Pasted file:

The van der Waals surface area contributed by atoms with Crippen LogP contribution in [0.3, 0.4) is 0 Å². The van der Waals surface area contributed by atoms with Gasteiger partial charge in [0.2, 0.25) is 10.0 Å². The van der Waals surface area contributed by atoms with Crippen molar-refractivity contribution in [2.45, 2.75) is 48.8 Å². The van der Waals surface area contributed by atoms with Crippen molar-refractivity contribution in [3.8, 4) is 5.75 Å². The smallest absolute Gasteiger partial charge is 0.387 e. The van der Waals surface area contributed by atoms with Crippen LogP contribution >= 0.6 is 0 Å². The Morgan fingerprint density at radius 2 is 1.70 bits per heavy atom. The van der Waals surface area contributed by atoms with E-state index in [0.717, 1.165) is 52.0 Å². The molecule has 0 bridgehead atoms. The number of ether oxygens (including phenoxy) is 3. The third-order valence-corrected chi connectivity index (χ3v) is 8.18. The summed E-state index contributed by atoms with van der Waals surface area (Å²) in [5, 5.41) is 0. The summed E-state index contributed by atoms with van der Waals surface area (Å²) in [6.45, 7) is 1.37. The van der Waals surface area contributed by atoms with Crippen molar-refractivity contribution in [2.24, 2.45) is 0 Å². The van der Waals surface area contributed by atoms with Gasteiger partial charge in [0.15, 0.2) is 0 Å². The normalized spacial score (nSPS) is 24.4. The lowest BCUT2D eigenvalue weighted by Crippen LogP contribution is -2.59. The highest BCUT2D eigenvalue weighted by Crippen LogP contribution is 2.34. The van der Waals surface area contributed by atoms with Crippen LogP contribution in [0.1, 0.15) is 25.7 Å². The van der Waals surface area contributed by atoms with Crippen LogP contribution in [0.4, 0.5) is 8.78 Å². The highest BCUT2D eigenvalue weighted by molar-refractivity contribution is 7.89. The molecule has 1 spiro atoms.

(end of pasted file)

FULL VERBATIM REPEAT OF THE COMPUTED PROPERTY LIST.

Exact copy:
The van der Waals surface area contributed by atoms with Crippen LogP contribution in [0.3, 0.4) is 0 Å². The van der Waals surface area contributed by atoms with Gasteiger partial charge in [0.2, 0.25) is 10.0 Å². The van der Waals surface area contributed by atoms with Crippen molar-refractivity contribution in [2.45, 2.75) is 48.8 Å². The van der Waals surface area contributed by atoms with Crippen molar-refractivity contribution in [3.8, 4) is 5.75 Å². The smallest absolute Gasteiger partial charge is 0.387 e. The van der Waals surface area contributed by atoms with Crippen LogP contribution >= 0.6 is 0 Å². The Morgan fingerprint density at radius 2 is 1.70 bits per heavy atom. The van der Waals surface area contributed by atoms with E-state index in [0.717, 1.165) is 52.0 Å². The molecule has 0 bridgehead atoms. The number of ether oxygens (including phenoxy) is 3. The third-order valence-corrected chi connectivity index (χ3v) is 8.18. The summed E-state index contributed by atoms with van der Waals surface area (Å²) in [5, 5.41) is 0. The summed E-state index contributed by atoms with van der Waals surface area (Å²) in [6.45, 7) is 1.37. The van der Waals surface area contributed by atoms with Crippen molar-refractivity contribution in [2.24, 2.45) is 0 Å². The van der Waals surface area contributed by atoms with Gasteiger partial charge in [0.15, 0.2) is 0 Å². The normalized spacial score (nSPS) is 24.4. The lowest BCUT2D eigenvalue weighted by Crippen LogP contribution is -2.59. The highest BCUT2D eigenvalue weighted by Crippen LogP contribution is 2.34. The van der Waals surface area contributed by atoms with Crippen LogP contribution in [0.1, 0.15) is 25.7 Å². The van der Waals surface area contributed by atoms with Crippen LogP contribution in [0.4, 0.5) is 8.78 Å². The highest BCUT2D eigenvalue weighted by molar-refractivity contribution is 7.89. The molecule has 1 spiro atoms.